In respect to the Humants process this would not be patentable on moral and ethical grounds. However this is controversial at the moment with the possibilities to medical science with DNA processes in animals and humans. The current law excludes them at the moment because of the dangers associated with such discoveries. Extreme eugenics poses the main ethical concern, where a super race is created and individuality is destroyed. It is this aim for the perfect human specimen which has caused genocide and the belief f superiority, when in fact according to human rights theory all persons are equal. It is the fear that any given gene that is seen as defective, even if it is a social dilemma such as hair colour, will result in the inferiority of some persons; whereas those perfect specimens become the super race. What will come next only allowing those with perfect genes to breed? It almost sounds like a cattle breeding programme. However in a mild form eugenics can help individuals to determine a method to have a happy child, which will not be afflicted by a debilitating disease. The next problem with eugenics, in its mild form, is whether it will be benefiting all persons or only those with the money, background or genes? At this point biological research is done by companies whose bottom line is profit, therefore will the poor be treated the same as the rich. This will cause the elite to create a super race and the poor to remain subjugated. “In a market society, notions of perfection will be sold. You can almost see the shops in the mall: Genes ‘R’ Us.” This could lead to human cloning; however at this point human cloning is a breach of international human rights law – something that will not happen soon, especially with the Frankenstein fear still implanted in society’s mind.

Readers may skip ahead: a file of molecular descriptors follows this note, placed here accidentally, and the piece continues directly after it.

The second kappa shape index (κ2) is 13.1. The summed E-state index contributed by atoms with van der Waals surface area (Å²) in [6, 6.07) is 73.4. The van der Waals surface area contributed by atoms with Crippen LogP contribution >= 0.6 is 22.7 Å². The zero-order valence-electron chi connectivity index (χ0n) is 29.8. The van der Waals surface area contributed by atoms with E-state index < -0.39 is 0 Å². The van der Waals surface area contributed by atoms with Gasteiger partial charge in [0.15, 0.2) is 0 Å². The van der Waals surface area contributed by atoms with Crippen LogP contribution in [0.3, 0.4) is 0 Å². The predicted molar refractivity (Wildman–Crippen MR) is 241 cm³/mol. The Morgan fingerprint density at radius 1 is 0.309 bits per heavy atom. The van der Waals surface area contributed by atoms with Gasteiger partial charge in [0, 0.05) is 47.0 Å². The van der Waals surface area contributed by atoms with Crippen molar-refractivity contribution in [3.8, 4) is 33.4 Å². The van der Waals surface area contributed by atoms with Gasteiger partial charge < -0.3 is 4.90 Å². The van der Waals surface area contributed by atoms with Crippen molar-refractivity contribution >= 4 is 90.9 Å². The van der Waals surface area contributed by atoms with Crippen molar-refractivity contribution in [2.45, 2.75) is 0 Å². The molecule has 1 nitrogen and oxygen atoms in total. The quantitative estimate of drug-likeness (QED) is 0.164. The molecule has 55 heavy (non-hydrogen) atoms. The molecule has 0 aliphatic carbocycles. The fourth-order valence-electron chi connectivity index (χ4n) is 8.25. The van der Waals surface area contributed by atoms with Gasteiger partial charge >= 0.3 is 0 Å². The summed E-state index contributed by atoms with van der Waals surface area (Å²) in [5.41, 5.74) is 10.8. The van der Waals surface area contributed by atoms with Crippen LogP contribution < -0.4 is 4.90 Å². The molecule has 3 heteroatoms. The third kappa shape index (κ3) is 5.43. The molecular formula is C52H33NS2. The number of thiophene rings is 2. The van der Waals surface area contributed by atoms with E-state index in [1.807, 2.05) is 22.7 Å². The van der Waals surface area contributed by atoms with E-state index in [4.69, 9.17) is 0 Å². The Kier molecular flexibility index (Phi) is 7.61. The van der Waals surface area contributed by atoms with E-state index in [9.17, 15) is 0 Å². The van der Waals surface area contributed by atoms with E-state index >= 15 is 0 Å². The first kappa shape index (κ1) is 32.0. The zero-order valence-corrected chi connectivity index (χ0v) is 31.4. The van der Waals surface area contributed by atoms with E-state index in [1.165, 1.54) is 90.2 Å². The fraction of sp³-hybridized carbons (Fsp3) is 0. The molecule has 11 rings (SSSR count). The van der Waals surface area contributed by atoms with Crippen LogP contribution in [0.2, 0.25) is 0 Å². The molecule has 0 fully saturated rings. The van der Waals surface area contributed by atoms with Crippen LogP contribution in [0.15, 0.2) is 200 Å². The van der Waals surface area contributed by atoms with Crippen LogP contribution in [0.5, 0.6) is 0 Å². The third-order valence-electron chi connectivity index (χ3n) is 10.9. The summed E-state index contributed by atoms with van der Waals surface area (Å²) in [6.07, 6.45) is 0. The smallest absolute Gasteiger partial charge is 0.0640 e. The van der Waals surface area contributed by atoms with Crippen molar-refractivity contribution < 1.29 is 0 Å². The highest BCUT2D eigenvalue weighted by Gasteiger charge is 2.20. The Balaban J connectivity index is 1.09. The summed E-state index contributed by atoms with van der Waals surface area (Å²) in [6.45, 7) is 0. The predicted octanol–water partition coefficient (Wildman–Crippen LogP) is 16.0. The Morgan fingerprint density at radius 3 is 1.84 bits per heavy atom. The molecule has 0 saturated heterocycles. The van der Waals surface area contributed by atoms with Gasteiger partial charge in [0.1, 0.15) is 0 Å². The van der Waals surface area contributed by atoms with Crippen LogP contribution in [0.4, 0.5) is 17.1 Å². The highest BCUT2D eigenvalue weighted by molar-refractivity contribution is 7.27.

Another ethical problem is where is the line drawn between cure and enhancements? These enhancements will be the plastic surgery of the genome era; however will these create the problems that occurred in Nazi Germany, where the super race was blonde haired, blue eyed and tall? It is when one starts to diverge from cures, which benefit the whole human race to making an image of beauty and all follow is when it becomes very dangerous and individuality and biodiversity is eroded; as well as the notions of non-discrimination and tolerance:
Correcting obesity may be the first application of genetic therapy that falls in the grey zone between cure and enhancement. Nineteen obesity genes have already been identified. Is wanting to be thin a health concern or fashion statement.
The final case of the computer language, which is a software process as already noted would not be patentable but protected under copyright law; however it is important to mention that the proposed Directive on Software Patents would allow software, such as computer languages to be patentable.
- Bainbridge, 2002, Intellectual Property 5th Edition, Longman
- J. Naisbett, N. Naisbett & D. Philips (2001) High Touch, High Tech, London, Nicholas Brealey
Cite This Coursework
To export a reference to this article please select a referencing style below: